8. 5 out of 5

    Julian Haigh

    Great book on the history of the House of Representatives in the states. From the very beginning of the republic there was dispute around slavery with the Northwest Ordinance of 1787. Masterful speakers and committee members are highlighted and you get a feel of the pulse of the institution as it goes through various stages and rules. Fantastic book for a look at the broad-scope US history to act as a refresher.

  9. 4 out of 5

    Nick

    A phenomenal one volume history of the US House of Representatives. All the inside stories of the House, past and present, make the words jump off the page. The institution comes alive in this excellent work by Remini. If you want to know how the House came to be the House it is today, this is the book for you.

  10. 5 out of 5

    Neil

    The stories about the early House sessions are very entertaining and for me, the best part. The book is by no means a comprehensive guide to the House, but it gives a nice introduction to the different eras and personalities within those eras.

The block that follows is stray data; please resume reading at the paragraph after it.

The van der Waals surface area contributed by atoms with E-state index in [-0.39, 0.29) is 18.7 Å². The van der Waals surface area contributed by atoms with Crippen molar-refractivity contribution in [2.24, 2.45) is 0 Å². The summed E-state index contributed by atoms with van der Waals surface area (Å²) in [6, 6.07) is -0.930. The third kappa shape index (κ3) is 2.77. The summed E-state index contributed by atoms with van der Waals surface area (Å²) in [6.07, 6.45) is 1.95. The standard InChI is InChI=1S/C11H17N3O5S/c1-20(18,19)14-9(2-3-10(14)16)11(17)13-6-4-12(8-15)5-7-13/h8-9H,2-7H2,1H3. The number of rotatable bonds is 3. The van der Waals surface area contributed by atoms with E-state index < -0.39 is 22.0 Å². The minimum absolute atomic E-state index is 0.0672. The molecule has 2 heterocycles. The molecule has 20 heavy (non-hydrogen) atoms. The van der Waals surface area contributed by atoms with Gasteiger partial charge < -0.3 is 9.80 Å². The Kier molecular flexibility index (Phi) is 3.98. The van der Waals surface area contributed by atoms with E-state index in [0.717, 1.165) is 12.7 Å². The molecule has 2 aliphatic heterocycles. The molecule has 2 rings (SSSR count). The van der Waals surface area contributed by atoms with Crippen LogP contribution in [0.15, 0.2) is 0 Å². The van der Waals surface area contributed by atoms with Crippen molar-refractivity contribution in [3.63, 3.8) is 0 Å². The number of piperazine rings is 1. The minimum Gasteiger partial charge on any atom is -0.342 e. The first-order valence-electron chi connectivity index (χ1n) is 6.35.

11. 4 out of 5

    Martin

    Although a documented work, it lacks the scholarly vigor expected.

  12. 4 out of 5

    Carl Johnson

    Good way to put current politics in proper context.

  13. 5 out of 5

    David C Ward

    I read this a while ago and am using it now to reference congressional history for a project I’m working on.

  14. 5 out of 5

    Rocky

    Great book if you are Gov/History geek...otherwise...prepare for a map.

  15. 5 out of 5

    Andrew

    Pretty good for covering two hundred years of legislators, debates, momentous legislation, fires, stabbings, shootings, and other everyday goings-on at the Capitol.

  16. 4 out of 5

    Matthew Warchal

    Very accessible history of the House of Representatives.

  17. 4 out of 5

    Yichen

    Stopped at Chapter 13

  18. 5 out of 5

    Cole Keenum

  19. 4 out of 5

    Dan

  20. 4 out of 5

    Sjefmaestro

  21. 4 out of 5

    Joost Schriek

  22. 4 out of 5

    L

  23. 5 out of 5

    Pat

  24. 4 out of 5

    Alex Byrd

  25. 5 out of 5

    Chris Weigl

  26. 4 out of 5

    Rami

  27. 5 out of 5

    Michael Barker

  28. 4 out of 5

    Exapno Mapcase

  29. 5 out of 5

    Jackie Chang

  30. 4 out of 5

    Tom